The Office of the Comptroller of the Currency has announced 15 anti-money laundering enforcement actions so far this year, triple its total for all of 2017 and increased penalties from $1 million to $137.9 million.
The ramped-up enforcement — against institutions including U.S. Bank and Rabobank — show that Bank Secrecy Act/anti-money laundering compliance remains a top priority as the OCC has transitioned to new leadership under the Trump administration.
Bank secrecy and anti-money laundering deficiencies are regarded by the OCC to be “one of the most significant risks facing banks today,” Peter Hardy, a partner at Ballard Spahr LLP in Philadelphia, told Bloomberg Law. This year’s uptick in enforcement activity “could reflect the OCC reacting to those concerns with concrete action,” he said.
‘Foot on Gas’
The bulk of the fines levied by the OCC this year for BSA/AML violations were borne by three banks. The regulator announced a $75 million fine against U.S. Bank, a unit of U.S. Bancorp, on Feb. 15. It unveiled a $50 million penalty earlier that month against Rabobank of Roseville, Calif. In April, Bank of China’s New York branch was fined $12.5 million.
The stepped-up enforcement reflects the Trump administration’s law enforcement and counter-terrorist financing agenda, said Daniel Stipano, a partner with Buckley Sandler LLP who spent 16 years as deputy chief counsel at the banking agency.
The OCC has chided banks for such issues as failing to adequately investigate questionable activity related to law enforcement subpoenas or having inadequate transaction monitoring.
Some of the OCC’s 15 enforcement actions this year were legacy issues. For instance, individual officers of Merchants Bank, a Carson, Calif., lender that closed in 2017, were fined in a series of actions for failing to correct past BSA/AML violations.
“Recent cases have demonstrated a clear focus on holding financial institution personnel personally liable,” Matthew L. Biben, a partner at Debevoise & Plimpton LLP, told Bloomberg Law.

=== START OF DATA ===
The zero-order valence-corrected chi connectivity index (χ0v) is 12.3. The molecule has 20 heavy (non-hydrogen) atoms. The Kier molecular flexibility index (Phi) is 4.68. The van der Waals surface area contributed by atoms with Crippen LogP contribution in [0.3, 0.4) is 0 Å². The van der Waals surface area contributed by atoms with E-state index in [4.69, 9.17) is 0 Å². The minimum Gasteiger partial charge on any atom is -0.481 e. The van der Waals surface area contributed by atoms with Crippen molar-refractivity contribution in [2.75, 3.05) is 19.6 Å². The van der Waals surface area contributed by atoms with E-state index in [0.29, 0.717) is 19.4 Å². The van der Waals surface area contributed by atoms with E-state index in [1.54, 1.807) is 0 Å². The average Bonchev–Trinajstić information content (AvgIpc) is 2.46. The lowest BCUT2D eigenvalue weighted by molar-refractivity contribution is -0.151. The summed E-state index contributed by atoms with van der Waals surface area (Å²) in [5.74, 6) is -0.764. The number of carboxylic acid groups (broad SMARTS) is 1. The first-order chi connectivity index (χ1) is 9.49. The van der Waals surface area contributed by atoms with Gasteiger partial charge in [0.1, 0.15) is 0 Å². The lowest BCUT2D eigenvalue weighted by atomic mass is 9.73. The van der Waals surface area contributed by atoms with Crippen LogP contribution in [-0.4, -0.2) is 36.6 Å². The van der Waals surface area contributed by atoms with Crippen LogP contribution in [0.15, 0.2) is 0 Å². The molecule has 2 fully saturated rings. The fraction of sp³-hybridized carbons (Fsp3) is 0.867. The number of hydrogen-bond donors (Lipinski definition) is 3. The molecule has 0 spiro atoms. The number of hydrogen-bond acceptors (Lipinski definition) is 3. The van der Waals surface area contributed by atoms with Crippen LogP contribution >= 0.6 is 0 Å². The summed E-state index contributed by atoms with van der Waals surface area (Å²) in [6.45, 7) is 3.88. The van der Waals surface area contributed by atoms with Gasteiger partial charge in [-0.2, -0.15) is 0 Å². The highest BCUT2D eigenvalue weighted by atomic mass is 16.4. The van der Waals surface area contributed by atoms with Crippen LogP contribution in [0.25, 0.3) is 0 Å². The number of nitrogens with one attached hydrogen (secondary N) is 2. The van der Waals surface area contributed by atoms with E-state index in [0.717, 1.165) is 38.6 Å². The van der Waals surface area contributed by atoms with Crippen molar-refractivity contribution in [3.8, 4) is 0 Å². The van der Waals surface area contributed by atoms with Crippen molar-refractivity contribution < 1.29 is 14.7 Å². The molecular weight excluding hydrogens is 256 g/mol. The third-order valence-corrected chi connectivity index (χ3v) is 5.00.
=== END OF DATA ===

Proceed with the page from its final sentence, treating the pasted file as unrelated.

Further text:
The OCC’s vigilance predates the Trump administration. For the past several years, the regulator has warned institutions to fully account for the hazards of new products or technologies, as well as any significant increases in transaction values and growth in numbers of risky customers.
Thomas Curry, an Obama appointee who ran the agency for five years, told U.S. branches of foreign banks in 2015 their greatest challenge was BSA compliance. The agency took 10 enforcement actions that year for BSA/AML violations, followed by nine in 2016 and five in 2017, according to Bloomberg Law’s OCC Enforcement Tracker.
‘Foot on Gas’
Drawing conclusions about enforcement based on numbers year over year is tricky, according to Deloitte’s Fred Curry. Regulatory actions are often a culmination of years of investigation and field work, he told Bloomberg Law in an email.
Still, the increased enforcement by the OCC suggests financial institutions “need to keep their foot on the gas in their own compliance efforts,” said Curry, who is Deloitte Risk and Financial Advisory’s U.S. anti-money laundering and economic sanctions leader.
Banks need to stay vigilant when it comes to anti-money laundering, former OCC enforcement lawyer Brian A. Soja told Bloomberg Law.
“The current comptroller has expressed a desire to find ways of reducing BSA/AML compliance burdens for banks,” said Soja, now an associate with Moore & Van Allen in Charlotte, N.C. “But the objectives of BSA/AML laws and regulations, particularly combating terrorist financing and money laundering, remain key goals of federal law enforcement.”